It was interesting to see that just yesterday the UK Office for National Statistics reported that economic growth in the UK is running at 0.7%.  This despite the fact that we are constantly being told what a great job the current Government have done in ‘fixing’ the economy is 0.3% lower than it was when the Government took office in 2010.  The Chancellor, George Osborne, has massively increased the National Debt, borrowing more money in 4 years than every Labour chancellor in history combined.

So where does this leave us.  There can be no doubt, given the global financial collapse in 2008, that Thatchers Neo Liberal economic model is just as much a failure as totalitarian communism was in Eastern Europe.  In my view it takes us to a position where we desperately need the UK to be more radical.  We need a radical left of centre political party who will do some or all of the following:

  • Recognise that the UK is no longer a global superpower, we must stop trying to act like one by taking a colonial attitude towards the Middle East and Africa.  We must stop aligning ourselves with the USA and acting like the worlds policeman (or the school bully).
  • We should scrap trident and forget about replacing it
  • We should aggressively pursue those who fail to pay their taxes
  • If necessary we should either nationalise or more strictly regulate essential services to ensure that people receive a good service at a fair price.
  • We must make determined moves to reduce our reliance on fossil fuels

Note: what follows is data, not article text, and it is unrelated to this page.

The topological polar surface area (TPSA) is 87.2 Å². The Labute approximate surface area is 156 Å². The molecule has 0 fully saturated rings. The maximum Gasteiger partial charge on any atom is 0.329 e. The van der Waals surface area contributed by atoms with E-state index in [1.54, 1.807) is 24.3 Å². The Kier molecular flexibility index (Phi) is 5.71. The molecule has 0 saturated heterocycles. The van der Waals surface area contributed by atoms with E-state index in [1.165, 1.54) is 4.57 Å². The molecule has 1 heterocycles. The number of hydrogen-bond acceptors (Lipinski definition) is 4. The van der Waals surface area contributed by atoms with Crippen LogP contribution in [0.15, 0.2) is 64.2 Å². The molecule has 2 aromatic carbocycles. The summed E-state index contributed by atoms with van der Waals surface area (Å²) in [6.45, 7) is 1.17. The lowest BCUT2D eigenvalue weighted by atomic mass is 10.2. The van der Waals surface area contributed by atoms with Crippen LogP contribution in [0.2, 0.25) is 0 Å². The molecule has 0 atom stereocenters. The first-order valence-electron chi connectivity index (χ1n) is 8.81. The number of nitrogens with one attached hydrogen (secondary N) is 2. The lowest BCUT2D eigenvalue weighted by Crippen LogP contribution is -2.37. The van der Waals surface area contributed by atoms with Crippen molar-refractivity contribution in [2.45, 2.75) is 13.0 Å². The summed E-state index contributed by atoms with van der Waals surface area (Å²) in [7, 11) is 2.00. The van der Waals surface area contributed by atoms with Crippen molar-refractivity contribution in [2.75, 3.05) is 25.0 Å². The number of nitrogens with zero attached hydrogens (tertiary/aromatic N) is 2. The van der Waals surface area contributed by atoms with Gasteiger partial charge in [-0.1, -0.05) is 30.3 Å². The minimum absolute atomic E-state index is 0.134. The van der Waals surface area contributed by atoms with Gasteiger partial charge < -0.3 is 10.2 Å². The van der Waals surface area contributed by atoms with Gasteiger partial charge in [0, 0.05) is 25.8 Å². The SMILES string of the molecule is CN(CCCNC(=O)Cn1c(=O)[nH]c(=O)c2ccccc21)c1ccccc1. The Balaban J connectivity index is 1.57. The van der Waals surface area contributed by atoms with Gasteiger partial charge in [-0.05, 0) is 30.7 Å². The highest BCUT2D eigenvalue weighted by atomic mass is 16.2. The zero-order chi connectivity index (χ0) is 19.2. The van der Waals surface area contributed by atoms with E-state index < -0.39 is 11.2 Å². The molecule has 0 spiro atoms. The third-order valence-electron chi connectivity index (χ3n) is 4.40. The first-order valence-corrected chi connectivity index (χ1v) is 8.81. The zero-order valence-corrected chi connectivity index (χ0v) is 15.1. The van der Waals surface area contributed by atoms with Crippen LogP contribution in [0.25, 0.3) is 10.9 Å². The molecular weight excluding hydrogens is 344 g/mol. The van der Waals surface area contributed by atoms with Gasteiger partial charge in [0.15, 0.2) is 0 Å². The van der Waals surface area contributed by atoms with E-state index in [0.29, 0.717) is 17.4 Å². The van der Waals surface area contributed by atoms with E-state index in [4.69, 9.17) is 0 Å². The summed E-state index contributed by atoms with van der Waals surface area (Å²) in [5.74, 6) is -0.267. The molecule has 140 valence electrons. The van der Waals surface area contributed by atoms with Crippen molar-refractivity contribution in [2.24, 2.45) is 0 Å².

• We must make a concerted effort to develop and utilise alternate energy sources
  • We should abolish the unelected ‘House of Lords’.
  • We should reduce the influence of Multi National corporations in our political system by stopping our elected representatives holding directorships in those same companies
  • More power should be devolved away from Westminster to Scotland, Wales, N. Ireland and the English regions.
  • We must implement a form of Government that works to the benefit of all of the citizens of the UK.  A move away from Government by the rich for the rich is essential.
  • There must be less political interference in policing.  We are seeing examples at present of where legitimate public process is being quashed by the police on the orders of the Home Secretary.
  • mechanisms should be put in place to ensure that our members of parliament vote according to the wishes of the people they represent rather than according to how the party whips tell them to vote.
  • measures must be put in place to reduce or eliminate the costs of University Education to help improve social mobility.